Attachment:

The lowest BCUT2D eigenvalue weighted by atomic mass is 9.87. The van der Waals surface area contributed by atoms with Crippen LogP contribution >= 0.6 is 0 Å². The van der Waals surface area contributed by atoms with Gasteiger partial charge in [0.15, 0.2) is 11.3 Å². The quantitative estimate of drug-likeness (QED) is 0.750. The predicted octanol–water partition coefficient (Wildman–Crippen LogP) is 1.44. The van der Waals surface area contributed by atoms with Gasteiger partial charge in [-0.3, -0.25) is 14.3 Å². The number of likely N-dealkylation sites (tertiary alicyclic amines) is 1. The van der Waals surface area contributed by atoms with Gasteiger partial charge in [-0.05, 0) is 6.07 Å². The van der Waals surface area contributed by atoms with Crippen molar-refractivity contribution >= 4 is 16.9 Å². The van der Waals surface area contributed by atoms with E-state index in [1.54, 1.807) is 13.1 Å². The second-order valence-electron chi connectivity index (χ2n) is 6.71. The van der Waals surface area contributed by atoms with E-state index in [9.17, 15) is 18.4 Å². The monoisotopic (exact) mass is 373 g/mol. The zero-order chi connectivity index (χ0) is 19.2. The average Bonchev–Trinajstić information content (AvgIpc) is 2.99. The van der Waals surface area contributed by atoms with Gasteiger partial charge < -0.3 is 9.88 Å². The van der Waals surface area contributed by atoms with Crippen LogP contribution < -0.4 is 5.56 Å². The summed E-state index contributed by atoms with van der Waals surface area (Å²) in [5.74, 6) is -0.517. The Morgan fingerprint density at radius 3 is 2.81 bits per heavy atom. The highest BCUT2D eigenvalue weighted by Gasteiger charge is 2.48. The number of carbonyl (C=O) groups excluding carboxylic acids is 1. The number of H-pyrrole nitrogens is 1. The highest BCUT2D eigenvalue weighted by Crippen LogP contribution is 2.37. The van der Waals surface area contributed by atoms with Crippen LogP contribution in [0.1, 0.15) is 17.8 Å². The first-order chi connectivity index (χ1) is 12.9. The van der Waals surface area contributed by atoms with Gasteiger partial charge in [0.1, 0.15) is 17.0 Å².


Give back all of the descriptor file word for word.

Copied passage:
The lowest BCUT2D eigenvalue weighted by atomic mass is 9.87. The van der Waals surface area contributed by atoms with Crippen LogP contribution >= 0.6 is 0 Å². The van der Waals surface area contributed by atoms with Gasteiger partial charge in [0.15, 0.2) is 11.3 Å². The quantitative estimate of drug-likeness (QED) is 0.750. The predicted octanol–water partition coefficient (Wildman–Crippen LogP) is 1.44. The van der Waals surface area contributed by atoms with Gasteiger partial charge in [-0.3, -0.25) is 14.3 Å². The number of likely N-dealkylation sites (tertiary alicyclic amines) is 1. The van der Waals surface area contributed by atoms with Gasteiger partial charge in [-0.05, 0) is 6.07 Å². The van der Waals surface area contributed by atoms with Crippen molar-refractivity contribution >= 4 is 16.9 Å². The van der Waals surface area contributed by atoms with E-state index in [1.54, 1.807) is 13.1 Å². The second-order valence-electron chi connectivity index (χ2n) is 6.71. The van der Waals surface area contributed by atoms with E-state index in [9.17, 15) is 18.4 Å². The monoisotopic (exact) mass is 373 g/mol. The zero-order chi connectivity index (χ0) is 19.2. The average Bonchev–Trinajstić information content (AvgIpc) is 2.99. The van der Waals surface area contributed by atoms with Gasteiger partial charge < -0.3 is 9.88 Å². The van der Waals surface area contributed by atoms with Crippen LogP contribution < -0.4 is 5.56 Å². The summed E-state index contributed by atoms with van der Waals surface area (Å²) in [5.74, 6) is -0.517. The Morgan fingerprint density at radius 3 is 2.81 bits per heavy atom. The highest BCUT2D eigenvalue weighted by Gasteiger charge is 2.48. The number of carbonyl (C=O) groups excluding carboxylic acids is 1. The number of H-pyrrole nitrogens is 1. The highest BCUT2D eigenvalue weighted by Crippen LogP contribution is 2.37. The van der Waals surface area contributed by atoms with Crippen LogP contribution in [0.1, 0.15) is 17.8 Å². The first-order chi connectivity index (χ1) is 12.9. The van der Waals surface area contributed by atoms with Gasteiger partial charge in [0.1, 0.15) is 17.0 Å².